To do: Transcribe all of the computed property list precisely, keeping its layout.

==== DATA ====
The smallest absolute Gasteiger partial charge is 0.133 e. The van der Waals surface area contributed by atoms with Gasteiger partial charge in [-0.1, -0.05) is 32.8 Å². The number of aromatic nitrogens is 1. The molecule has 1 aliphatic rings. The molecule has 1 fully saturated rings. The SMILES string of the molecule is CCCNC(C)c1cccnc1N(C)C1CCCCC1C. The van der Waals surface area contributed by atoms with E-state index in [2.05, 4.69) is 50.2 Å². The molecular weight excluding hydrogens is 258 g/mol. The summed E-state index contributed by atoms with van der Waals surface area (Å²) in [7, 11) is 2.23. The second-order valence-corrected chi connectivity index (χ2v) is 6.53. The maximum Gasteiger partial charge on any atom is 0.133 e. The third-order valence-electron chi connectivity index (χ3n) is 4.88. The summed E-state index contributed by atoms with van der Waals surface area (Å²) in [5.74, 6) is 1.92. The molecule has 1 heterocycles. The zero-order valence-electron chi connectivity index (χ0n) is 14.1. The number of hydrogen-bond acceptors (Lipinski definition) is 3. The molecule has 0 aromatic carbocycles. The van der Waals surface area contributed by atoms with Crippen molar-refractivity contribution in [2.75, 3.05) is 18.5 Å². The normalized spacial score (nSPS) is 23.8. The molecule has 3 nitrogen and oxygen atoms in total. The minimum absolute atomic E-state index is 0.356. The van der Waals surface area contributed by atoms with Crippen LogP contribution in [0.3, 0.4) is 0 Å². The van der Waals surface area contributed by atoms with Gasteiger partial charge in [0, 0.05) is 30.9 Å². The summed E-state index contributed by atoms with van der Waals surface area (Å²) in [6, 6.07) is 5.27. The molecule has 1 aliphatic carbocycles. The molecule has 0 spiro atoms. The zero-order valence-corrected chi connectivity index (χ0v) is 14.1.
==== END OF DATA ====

The smallest absolute Gasteiger partial charge is 0.133 e. The van der Waals surface area contributed by atoms with Gasteiger partial charge in [-0.1, -0.05) is 32.8 Å². The number of aromatic nitrogens is 1. The molecule has 1 aliphatic rings. The molecule has 1 fully saturated rings. The SMILES string of the molecule is CCCNC(C)c1cccnc1N(C)C1CCCCC1C. The van der Waals surface area contributed by atoms with E-state index in [2.05, 4.69) is 50.2 Å². The molecular weight excluding hydrogens is 258 g/mol. The summed E-state index contributed by atoms with van der Waals surface area (Å²) in [7, 11) is 2.23. The second-order valence-corrected chi connectivity index (χ2v) is 6.53. The maximum Gasteiger partial charge on any atom is 0.133 e. The third-order valence-electron chi connectivity index (χ3n) is 4.88. The summed E-state index contributed by atoms with van der Waals surface area (Å²) in [5.74, 6) is 1.92. The molecule has 1 heterocycles. The zero-order valence-electron chi connectivity index (χ0n) is 14.1. The number of hydrogen-bond acceptors (Lipinski definition) is 3. The molecule has 0 aromatic carbocycles. The van der Waals surface area contributed by atoms with Crippen molar-refractivity contribution in [2.75, 3.05) is 18.5 Å². The normalized spacial score (nSPS) is 23.8. The molecule has 3 nitrogen and oxygen atoms in total. The minimum absolute atomic E-state index is 0.356. The van der Waals surface area contributed by atoms with Crippen LogP contribution in [0.3, 0.4) is 0 Å². The van der Waals surface area contributed by atoms with Gasteiger partial charge in [0, 0.05) is 30.9 Å². The summed E-state index contributed by atoms with van der Waals surface area (Å²) in [6, 6.07) is 5.27. The molecule has 1 aliphatic carbocycles. The molecule has 0 spiro atoms. The zero-order valence-corrected chi connectivity index (χ0v) is 14.1.